TV hockey returns without fans in seats and teams competing on bright, shallow ice surfaces, as in a shiny entertainment show on the floor.
The National Hockey League is restarting its 2020 season with the pandemic era, with Grammy winner Michael Buble singing the national anthem for the opening of the New York Rangers vs Carolina Hurricanes match on Saturday.
But beyond that, NBC, NBCSN and NHL Network viewers will stateide and Sportsnet and CBC audiences in Canada will watch games unlike any TV show ever, as the pro hockey league seems to save a season ravaged by COVID- 19-public health crisis.
They will not be jubilant or moaning fans in crowded stands as goals are scored, and team players over the next 60 days will be sequestered in so-called “bubble”
It’s a big challenge as the rumble and blossoming roar of fans fighting behind their team during the Stanley Cup playoffs each year is a big part of the energy and buzz that crosses screens to connect with the TV audience. Nor will the NHL hide empty seats in Toronto’s Scotiabank and Edmonton’s Rogers Place arenas with virtual fan walls or cardboard cutouts.
“With all due respect to my Korean friends, there is no way we would put stuffed animals in seats,” Mayer says of Korean baseball filling empty stands with lavish toys. The NHL, ending a four-month pandemic, has instead gone to the Hollywood playbook and created giant TV sets to bring fans in over 160 countries closer to the action.
On games played behind closed doors, EA Sports will pump in crowd noise, and the lower levels in both arenas will be surrounded by mega-film panels, six LED screens that rise 30 meters in the air, and stages. “We want to give them a show,” Mayer said of team fans watching from home, surrounded by friends and family or connected with other fans via social media, Zoom and other platforms.
On these giant arena video screens, viewers will see zoomed-in video, game replacements, taped pieces about their NHL heroes, team logos and graphics from Undefined Creative by superfans from the respective teams cheering at home. “We brought in a Hollywood director of show-lighting. We brought in set designs from entertainment and Broadway. We looked at this as a created TV event,” Mayer insists.
In addition to additional cameras for new angles on the game action, the bubble broadcasts will feature piped-in team cheers, songs and goal horns from each NHL team as sound. And rink-level microphones will enhance the natural sounds of the game – stops of metal skates on the ice, shots and players colliding on the boards.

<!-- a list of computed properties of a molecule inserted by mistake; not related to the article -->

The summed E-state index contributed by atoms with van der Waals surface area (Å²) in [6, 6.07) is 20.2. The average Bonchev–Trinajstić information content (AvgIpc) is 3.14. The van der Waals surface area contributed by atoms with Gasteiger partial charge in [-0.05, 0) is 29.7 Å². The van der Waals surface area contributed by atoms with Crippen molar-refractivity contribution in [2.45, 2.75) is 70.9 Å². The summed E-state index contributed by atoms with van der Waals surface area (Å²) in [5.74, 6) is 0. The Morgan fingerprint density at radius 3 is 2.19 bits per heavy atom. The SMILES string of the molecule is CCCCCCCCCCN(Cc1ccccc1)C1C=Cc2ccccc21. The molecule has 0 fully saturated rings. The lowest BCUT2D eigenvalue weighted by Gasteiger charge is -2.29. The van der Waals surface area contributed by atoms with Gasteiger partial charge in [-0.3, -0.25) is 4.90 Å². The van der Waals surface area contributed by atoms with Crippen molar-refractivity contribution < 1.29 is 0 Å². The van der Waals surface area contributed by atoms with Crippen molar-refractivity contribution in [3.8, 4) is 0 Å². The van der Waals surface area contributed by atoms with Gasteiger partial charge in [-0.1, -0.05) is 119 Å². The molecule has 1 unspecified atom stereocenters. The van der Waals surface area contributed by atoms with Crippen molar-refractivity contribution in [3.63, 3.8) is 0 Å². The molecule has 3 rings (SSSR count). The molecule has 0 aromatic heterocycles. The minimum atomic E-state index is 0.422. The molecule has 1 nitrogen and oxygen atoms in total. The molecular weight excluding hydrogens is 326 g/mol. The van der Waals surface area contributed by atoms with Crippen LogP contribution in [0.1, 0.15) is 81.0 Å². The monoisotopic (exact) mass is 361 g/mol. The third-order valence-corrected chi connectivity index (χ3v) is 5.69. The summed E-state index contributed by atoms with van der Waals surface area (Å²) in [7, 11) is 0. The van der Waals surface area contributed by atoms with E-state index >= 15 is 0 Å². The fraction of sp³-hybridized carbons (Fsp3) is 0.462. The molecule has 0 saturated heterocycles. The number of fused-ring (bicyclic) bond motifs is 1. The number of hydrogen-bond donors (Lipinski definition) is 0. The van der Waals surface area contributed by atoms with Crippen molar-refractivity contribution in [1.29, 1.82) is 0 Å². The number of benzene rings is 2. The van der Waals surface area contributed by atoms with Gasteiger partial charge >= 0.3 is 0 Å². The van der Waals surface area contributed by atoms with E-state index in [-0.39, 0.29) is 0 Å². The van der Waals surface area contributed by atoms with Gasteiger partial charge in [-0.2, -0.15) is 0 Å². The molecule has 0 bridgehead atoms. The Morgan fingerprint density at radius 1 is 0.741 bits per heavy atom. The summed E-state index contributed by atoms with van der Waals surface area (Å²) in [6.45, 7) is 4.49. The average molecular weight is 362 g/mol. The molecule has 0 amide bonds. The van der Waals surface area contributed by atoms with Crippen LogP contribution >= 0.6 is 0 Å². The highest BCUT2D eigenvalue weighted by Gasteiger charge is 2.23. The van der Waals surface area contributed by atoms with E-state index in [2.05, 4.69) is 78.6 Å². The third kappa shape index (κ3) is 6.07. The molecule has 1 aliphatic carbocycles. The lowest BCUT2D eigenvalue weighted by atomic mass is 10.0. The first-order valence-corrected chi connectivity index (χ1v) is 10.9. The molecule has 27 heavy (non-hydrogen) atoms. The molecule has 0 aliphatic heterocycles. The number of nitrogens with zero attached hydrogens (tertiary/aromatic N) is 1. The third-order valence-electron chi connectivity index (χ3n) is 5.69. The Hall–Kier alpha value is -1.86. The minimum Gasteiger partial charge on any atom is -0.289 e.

However, NHL telecommunications have a slight tape delay to edit colorful language from players on the ice or team benches, which is largely part of the traditional game. “We know we have kids and family who are watching, it’s important to the league,” Mayer said.
Returning this weekend to start NHL playoffs in hubby is critical of the NHL, as it, like other pro leagues, will lose millions if it were to go without TV revenue tied to fall games.
Mayer as a sports fan has watched European football and now Major League Baseball and the NBA states are restarting their 2020 seasons in the midst of the pandemic, insisting that the NHL has not deliberately taken another step with its spray-painted TV broadcasts resembling shiny floor talent shows.
“It’s unbelievable that the sport is back and we were not trying in any way to be different. We just felt like this was the right approach for us,” he says. Complicating preparations for the NHL’s restart of the 2020 season is all that needs to be done on the go.
In early May, the NHL knew a season relaunch was in the works, but the league did not know in which hubby. The NHL looked at ten cities across North America as possible tournament venues and efforts throughout North America to tackle coronavirus spread.
“When you saw what was happening in areas of the United States and what was happening in Canada, it was a pretty easy decision. We went to where COVID was not a big issue,” Mayer said of choosing Toronto and Edmonton as hub cities. Then the pro-league settled with a strict cord around all NHL team players, coaches and staff, urging that everyone never come out of hotels and lanes hidden behind cement blocks and black curtains to interact with the outside world.
“There’s no mess around. Our protocols are so strong and strict. I wear a mask. Everyone wears a mask and social distancing. Everywhere,” Mayer explains. And to create the bespoke for-TV events, the NHL decided on weeks of phone calls and design drawings with its set builders, led by Hotopp Productions, and quickly went for 3D modeling and construction.
In addition to this weekend’s relaunch, Mayer and his team are already imagining how they will broadcast the NHL’s most authentic television tradition – raising the Stanley Cup by the playoff winning team – without screaming and welcoming fans in team colors to the arena.
“We know we have to give the moment it is due and make it special and make it unique for this year, what we are all going through and make it memorable, for 20 years from now everyone will be talking about this time period, this endgame, this is so different, ”he insists.